rAd5 genetic vaccines for EBOV provide potent protective immunity in macaques and have been proven safe and immunogenic in human clinical trials (2, 12, 16, 21). Studies of macaques and humans have shown that preexisting vector-directed immunity can limit the potency of viral vector-based vaccines (5, 29). However, the effect of preexisting Ad5 immunity on rAd5-based vaccine efficacy may not be universal, since the protection threshold for vaccine-induced immune responses is pathogen dependent. Therefore, we tested whether an rAd5-GP vaccine, demonstrated previously to provide uniform protection against lethal EBOV challenge in macaques, was protective in Ad5-immune subjects. Ad5 immunity was generated in a group of three cynomolgus macaques (P1, P2, P3) by vaccination with an rAd5 vector lacking any antigen insert as described in Materials and Methods. Anti-Ad5-neutralizing antibody titers measured before vaccination with rAd5-GP (Fig. 1A) fell within the median range of titers observed for humans (17). Subjects were vaccinated with 1010 particles of rAd5-GP, and 4 weeks later, the vaccinated animals and one unvaccinated control subject were exposed to 1,000 PFU of Zaire Ebolavirus (ZEBOV) by intramuscular injection. Hepatic enzymes were measured regularly after infectious challenge, since elevations in these markers are characteristic of productive EBOV infection in macaques (Fig. 1B). In all vaccinated subjects, circulating levels of aspartate transaminase (AST) demonstrated elevations that were equal to or greater than levels in the control, unvaccinated animal, and all subjects in the study succumbed to the lethal effects of infection by day 10 postchallenge (Fig. 1C). These data demonstrated that rAd5-GP vaccine efficacy is reduced in Ad5-immune subjects.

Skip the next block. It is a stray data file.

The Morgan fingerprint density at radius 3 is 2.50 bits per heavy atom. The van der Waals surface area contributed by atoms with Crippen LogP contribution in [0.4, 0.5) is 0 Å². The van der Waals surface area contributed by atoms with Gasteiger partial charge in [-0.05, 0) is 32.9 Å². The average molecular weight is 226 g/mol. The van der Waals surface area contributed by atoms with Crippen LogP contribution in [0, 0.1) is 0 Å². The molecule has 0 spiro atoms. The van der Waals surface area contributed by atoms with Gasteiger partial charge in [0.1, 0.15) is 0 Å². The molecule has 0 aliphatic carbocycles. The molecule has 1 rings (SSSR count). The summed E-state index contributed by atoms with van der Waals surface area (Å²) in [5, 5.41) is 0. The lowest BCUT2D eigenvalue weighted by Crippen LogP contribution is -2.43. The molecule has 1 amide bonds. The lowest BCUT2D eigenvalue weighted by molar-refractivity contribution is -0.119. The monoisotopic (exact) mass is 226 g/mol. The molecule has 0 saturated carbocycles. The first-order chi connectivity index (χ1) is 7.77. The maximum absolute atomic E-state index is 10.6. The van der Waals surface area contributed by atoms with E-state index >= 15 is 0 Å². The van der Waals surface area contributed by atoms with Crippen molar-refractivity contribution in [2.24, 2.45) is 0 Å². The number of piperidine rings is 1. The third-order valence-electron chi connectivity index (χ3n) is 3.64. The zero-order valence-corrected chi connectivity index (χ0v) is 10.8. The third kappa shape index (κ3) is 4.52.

Since seroprevalence data suggest that a large proportion of humans worldwide have experienced natural infection with Ad5, and the rAd5-GP vaccine was not protective in Ad5-immune subjects, we evaluated other adenovirus serotypes for use as vaccine vectors (Fig. 2A). Ad35, a group B adenovirus, and Ad26, a group D adenovirus, segregate genetically from rAd5, in group C, so we hypothesized that vaccine vectors derived from these serotypes would be less sensitive to Ad5 immunity in primates. Although Ad35 and Ad26 vectors use receptors distinct from Ad5 usage, they nonetheless demonstrate efficient transduction of monocyte-derived dendritic cells, and circumvent Ad5 immunity in mice (26, 49). Therefore, GP inserts from the Zaire or Sudan/Gulu species of EBOV were cloned under transcriptional control of the human CMV promoter into the E1 region of rAd35 and rAd26 vectors (Fig. 2B). Both vector genomes have the E1 genes deleted in order to render them replication deficient and reduce the potential for recombination in vaccinated subjects.